Telephone banking (Ofer Abarbanel online library)

Telephone banking is a service provided by a bank or other financial institution, that enables customers to perform over the telephone a range of financial transactions which do not involve cash or Financial instruments (such as cheques), without the need to visit a bank branch or ATM.

Telephone banking times are usually longer than branch opening times, and some financial institutions offer the service on a 24-hour basis. However, some banks impose restrictions on which accounts may be accessed through telephone banking and usually limit the amounts that can be transacted.

The types of financial transactions which customers may transact through telephone banking include obtaining account balances and list of latest transactions, electronic bill payments, and funds transfers between a customer’s or to another’s accounts.

From the bank’s point of view, telephone banking reduces the cost of handling transactions by reducing visits by customers to a bank branch for non-cash withdrawals and deposit transactions. However, the use of telephone banking services has been declining in favor of internet banking since internet banking became available in the early 2000s, and further eroded with the advent of mobile banking in the 2010s.


Telephone banking became available in the 1980s, first introduced by Girobank in the United Kingdom, which establishing a dedicated telephone banking service in 1984.[1]Telephone banking saw growth during the 1980s and early 1990s, and was heavily used by the first generation of direct banks. However, the development online banking in the early 2000s started a long term decline in the use of telephone banking in favor of internet banking.[2] The advent of mobile banking further eroded the use of telephone banking in the 2010s.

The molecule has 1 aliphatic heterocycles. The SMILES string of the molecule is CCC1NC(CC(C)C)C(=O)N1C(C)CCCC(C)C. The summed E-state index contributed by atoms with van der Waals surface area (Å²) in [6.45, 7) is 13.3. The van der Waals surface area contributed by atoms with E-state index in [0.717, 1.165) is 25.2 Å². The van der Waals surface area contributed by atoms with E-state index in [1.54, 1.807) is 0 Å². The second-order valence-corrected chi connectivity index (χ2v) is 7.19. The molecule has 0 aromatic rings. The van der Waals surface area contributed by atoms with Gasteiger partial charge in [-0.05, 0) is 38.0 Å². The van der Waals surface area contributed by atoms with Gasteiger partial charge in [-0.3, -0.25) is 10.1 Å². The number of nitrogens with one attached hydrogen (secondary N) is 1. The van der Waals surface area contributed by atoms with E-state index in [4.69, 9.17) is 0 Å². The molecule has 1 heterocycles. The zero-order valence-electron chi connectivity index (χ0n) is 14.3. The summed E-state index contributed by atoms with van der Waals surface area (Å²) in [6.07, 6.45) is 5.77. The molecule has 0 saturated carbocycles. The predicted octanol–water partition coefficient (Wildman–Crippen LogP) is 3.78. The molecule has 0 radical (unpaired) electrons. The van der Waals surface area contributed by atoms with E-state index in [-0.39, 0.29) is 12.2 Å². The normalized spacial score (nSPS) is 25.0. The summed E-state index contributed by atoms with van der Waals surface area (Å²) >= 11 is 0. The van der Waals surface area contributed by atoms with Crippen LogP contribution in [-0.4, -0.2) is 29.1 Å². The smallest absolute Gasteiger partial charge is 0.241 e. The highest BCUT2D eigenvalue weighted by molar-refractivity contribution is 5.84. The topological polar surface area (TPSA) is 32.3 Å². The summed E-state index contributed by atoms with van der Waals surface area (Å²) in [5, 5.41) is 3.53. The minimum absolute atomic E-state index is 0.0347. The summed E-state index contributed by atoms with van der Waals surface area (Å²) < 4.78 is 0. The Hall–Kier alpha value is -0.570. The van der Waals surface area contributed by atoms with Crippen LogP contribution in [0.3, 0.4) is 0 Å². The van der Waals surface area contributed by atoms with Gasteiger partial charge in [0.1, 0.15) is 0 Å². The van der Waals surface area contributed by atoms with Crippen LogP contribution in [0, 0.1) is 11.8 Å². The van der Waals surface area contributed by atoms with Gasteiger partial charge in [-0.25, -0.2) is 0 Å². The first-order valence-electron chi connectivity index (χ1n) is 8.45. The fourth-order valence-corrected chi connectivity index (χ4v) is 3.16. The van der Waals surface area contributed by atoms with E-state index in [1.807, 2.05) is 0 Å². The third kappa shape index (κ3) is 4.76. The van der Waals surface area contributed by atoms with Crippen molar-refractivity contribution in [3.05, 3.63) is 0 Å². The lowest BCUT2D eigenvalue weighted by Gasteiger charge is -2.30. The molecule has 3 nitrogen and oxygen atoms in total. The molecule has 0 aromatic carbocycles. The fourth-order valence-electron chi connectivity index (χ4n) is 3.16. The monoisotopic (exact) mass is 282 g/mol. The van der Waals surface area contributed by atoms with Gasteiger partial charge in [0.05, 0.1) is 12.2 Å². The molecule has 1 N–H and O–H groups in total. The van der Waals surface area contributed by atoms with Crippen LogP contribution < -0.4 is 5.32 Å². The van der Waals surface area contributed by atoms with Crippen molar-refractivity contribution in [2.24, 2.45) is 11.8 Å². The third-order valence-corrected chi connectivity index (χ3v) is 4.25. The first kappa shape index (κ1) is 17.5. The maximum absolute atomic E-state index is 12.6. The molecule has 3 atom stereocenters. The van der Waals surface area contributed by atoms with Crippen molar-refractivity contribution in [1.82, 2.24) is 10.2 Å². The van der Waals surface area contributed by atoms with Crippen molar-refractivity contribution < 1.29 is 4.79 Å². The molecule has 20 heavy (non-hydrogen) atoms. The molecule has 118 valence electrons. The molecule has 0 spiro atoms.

To use a financial institution’s telephone banking facility, a customer must first register with the institution for the service. They would be assigned a customer number (which is not the same as the account number) and they may be given or set up their own password (under various names) for customer verification.

Customers would call the special phone number set up by the bank and would authenticate their identity through the customer number and a numeric or verbal password or through security questions asked by a live representative. The service can be provided using an automated system, using voice recognition capability, DTMF technology or by live customer service representatives.

In India, a variation of telephone banking utilizing missed call numbers, assigned to specific tasks (such as checking balances or performing money transfers), is offered by major banks.[3][4]


  1. ^“A history of banking: from coins to pings”. The Telegraph. Jun 1, 2015.
  2. ^Clark, Teri B. The Complete Personal Finance Handbook: Step-by-step Instructions to Take Control of Your Financial Future. Ocala, FL: Atlantic Pub. Group, 2007. Print.
  3. ^Anand, Shefali (13 May 2016). “5 Things You Can Get in India With a Missed Call”. The Wall Street Journal. Retrieved 5 October 2017.
  4. ^Banerjee, Tushar (12 February 2014). “Five unusual ways in which Indians use mobile phones”. BBC News. Retrieved 6 October 2017.


Ofer Abarbanel online library